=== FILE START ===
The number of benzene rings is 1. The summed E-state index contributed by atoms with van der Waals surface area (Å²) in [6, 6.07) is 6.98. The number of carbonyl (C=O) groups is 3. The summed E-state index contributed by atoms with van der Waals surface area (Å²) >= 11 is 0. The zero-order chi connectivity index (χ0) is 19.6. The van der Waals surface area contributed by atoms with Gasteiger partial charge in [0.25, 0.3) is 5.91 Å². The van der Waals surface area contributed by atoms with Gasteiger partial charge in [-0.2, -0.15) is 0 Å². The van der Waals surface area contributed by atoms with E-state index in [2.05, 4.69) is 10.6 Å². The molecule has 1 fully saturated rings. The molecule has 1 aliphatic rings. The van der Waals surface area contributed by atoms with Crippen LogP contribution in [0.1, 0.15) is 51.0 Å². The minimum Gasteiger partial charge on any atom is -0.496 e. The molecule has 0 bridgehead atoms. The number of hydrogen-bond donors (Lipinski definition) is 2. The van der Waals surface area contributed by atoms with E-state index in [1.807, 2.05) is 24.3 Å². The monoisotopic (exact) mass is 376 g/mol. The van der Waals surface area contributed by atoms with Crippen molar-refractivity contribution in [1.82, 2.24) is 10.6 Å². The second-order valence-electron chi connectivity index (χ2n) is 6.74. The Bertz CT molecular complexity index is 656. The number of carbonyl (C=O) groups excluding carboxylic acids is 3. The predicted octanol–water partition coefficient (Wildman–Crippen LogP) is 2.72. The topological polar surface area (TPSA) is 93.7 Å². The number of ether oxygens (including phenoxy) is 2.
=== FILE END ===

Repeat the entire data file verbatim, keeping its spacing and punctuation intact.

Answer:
The number of benzene rings is 1. The summed E-state index contributed by atoms with van der Waals surface area (Å²) in [6, 6.07) is 6.98. The number of carbonyl (C=O) groups is 3. The summed E-state index contributed by atoms with van der Waals surface area (Å²) >= 11 is 0. The zero-order chi connectivity index (χ0) is 19.6. The van der Waals surface area contributed by atoms with Gasteiger partial charge in [0.25, 0.3) is 5.91 Å². The van der Waals surface area contributed by atoms with Gasteiger partial charge in [-0.2, -0.15) is 0 Å². The van der Waals surface area contributed by atoms with E-state index in [2.05, 4.69) is 10.6 Å². The molecule has 1 fully saturated rings. The molecule has 1 aliphatic rings. The van der Waals surface area contributed by atoms with Crippen LogP contribution in [0.1, 0.15) is 51.0 Å². The minimum Gasteiger partial charge on any atom is -0.496 e. The molecule has 0 bridgehead atoms. The number of hydrogen-bond donors (Lipinski definition) is 2. The van der Waals surface area contributed by atoms with E-state index in [1.807, 2.05) is 24.3 Å². The monoisotopic (exact) mass is 376 g/mol. The van der Waals surface area contributed by atoms with Crippen molar-refractivity contribution in [1.82, 2.24) is 10.6 Å². The second-order valence-electron chi connectivity index (χ2n) is 6.74. The Bertz CT molecular complexity index is 656. The number of carbonyl (C=O) groups excluding carboxylic acids is 3. The predicted octanol–water partition coefficient (Wildman–Crippen LogP) is 2.72. The topological polar surface area (TPSA) is 93.7 Å². The number of ether oxygens (including phenoxy) is 2.